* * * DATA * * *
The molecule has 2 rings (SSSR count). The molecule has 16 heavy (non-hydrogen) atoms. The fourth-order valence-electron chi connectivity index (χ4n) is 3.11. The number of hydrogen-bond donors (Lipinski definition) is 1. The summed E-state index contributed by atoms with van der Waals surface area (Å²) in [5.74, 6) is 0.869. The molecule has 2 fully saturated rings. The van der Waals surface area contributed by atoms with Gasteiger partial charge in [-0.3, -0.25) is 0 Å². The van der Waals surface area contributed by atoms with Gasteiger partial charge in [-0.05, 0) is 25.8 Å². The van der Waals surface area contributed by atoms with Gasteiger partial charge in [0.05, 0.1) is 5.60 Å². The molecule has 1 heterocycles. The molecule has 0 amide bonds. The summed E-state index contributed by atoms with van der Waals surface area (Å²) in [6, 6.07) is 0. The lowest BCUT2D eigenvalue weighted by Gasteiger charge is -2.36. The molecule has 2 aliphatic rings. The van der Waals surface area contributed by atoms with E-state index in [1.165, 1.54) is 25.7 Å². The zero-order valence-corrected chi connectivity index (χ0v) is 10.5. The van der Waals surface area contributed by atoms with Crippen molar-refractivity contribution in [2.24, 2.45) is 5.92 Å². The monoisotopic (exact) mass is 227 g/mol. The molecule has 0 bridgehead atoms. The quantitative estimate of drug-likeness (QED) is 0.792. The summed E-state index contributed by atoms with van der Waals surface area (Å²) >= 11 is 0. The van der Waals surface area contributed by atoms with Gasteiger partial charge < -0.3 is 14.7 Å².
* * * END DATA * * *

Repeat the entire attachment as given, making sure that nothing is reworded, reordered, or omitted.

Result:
The molecule has 2 rings (SSSR count). The molecule has 16 heavy (non-hydrogen) atoms. The fourth-order valence-electron chi connectivity index (χ4n) is 3.11. The number of hydrogen-bond donors (Lipinski definition) is 1. The summed E-state index contributed by atoms with van der Waals surface area (Å²) in [5.74, 6) is 0.869. The molecule has 2 fully saturated rings. The van der Waals surface area contributed by atoms with Gasteiger partial charge in [-0.3, -0.25) is 0 Å². The van der Waals surface area contributed by atoms with Gasteiger partial charge in [-0.05, 0) is 25.8 Å². The van der Waals surface area contributed by atoms with Gasteiger partial charge in [0.05, 0.1) is 5.60 Å². The molecule has 1 heterocycles. The molecule has 0 amide bonds. The summed E-state index contributed by atoms with van der Waals surface area (Å²) in [6, 6.07) is 0. The lowest BCUT2D eigenvalue weighted by Gasteiger charge is -2.36. The molecule has 2 aliphatic rings. The van der Waals surface area contributed by atoms with E-state index in [1.165, 1.54) is 25.7 Å². The zero-order valence-corrected chi connectivity index (χ0v) is 10.5. The van der Waals surface area contributed by atoms with Crippen molar-refractivity contribution in [2.24, 2.45) is 5.92 Å². The monoisotopic (exact) mass is 227 g/mol. The molecule has 0 bridgehead atoms. The quantitative estimate of drug-likeness (QED) is 0.792. The summed E-state index contributed by atoms with van der Waals surface area (Å²) >= 11 is 0. The van der Waals surface area contributed by atoms with Gasteiger partial charge < -0.3 is 14.7 Å².